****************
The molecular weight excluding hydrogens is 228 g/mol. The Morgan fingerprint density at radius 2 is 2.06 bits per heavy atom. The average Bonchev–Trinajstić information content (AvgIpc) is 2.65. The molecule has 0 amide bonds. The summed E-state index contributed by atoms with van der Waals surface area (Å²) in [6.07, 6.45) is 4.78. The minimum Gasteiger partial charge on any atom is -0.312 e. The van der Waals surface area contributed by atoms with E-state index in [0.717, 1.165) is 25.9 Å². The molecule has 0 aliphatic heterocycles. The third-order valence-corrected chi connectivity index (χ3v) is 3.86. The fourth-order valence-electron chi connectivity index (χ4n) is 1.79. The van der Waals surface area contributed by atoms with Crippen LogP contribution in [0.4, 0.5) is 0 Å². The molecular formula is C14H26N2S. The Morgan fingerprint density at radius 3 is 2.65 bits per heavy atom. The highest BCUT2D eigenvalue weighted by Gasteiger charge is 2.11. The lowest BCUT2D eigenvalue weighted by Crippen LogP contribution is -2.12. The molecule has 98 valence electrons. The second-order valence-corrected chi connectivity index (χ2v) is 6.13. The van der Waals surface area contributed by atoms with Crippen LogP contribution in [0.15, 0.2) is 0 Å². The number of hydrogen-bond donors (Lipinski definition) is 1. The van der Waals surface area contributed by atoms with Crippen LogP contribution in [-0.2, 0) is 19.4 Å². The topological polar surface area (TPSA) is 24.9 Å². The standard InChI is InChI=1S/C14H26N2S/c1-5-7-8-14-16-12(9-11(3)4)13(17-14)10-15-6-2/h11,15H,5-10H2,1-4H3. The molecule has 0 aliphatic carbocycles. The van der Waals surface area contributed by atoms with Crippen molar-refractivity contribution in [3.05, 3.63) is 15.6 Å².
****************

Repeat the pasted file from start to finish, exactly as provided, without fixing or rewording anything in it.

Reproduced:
The molecular weight excluding hydrogens is 228 g/mol. The Morgan fingerprint density at radius 2 is 2.06 bits per heavy atom. The average Bonchev–Trinajstić information content (AvgIpc) is 2.65. The molecule has 0 amide bonds. The summed E-state index contributed by atoms with van der Waals surface area (Å²) in [6.07, 6.45) is 4.78. The minimum Gasteiger partial charge on any atom is -0.312 e. The van der Waals surface area contributed by atoms with E-state index in [0.717, 1.165) is 25.9 Å². The molecule has 0 aliphatic heterocycles. The third-order valence-corrected chi connectivity index (χ3v) is 3.86. The fourth-order valence-electron chi connectivity index (χ4n) is 1.79. The van der Waals surface area contributed by atoms with Crippen LogP contribution in [0.4, 0.5) is 0 Å². The molecular formula is C14H26N2S. The Morgan fingerprint density at radius 3 is 2.65 bits per heavy atom. The highest BCUT2D eigenvalue weighted by Gasteiger charge is 2.11. The lowest BCUT2D eigenvalue weighted by Crippen LogP contribution is -2.12. The molecule has 98 valence electrons. The second-order valence-corrected chi connectivity index (χ2v) is 6.13. The van der Waals surface area contributed by atoms with Crippen LogP contribution in [0.15, 0.2) is 0 Å². The number of hydrogen-bond donors (Lipinski definition) is 1. The van der Waals surface area contributed by atoms with Crippen LogP contribution in [-0.2, 0) is 19.4 Å². The topological polar surface area (TPSA) is 24.9 Å². The standard InChI is InChI=1S/C14H26N2S/c1-5-7-8-14-16-12(9-11(3)4)13(17-14)10-15-6-2/h11,15H,5-10H2,1-4H3. The molecule has 0 aliphatic carbocycles. The van der Waals surface area contributed by atoms with Crippen molar-refractivity contribution in [3.05, 3.63) is 15.6 Å².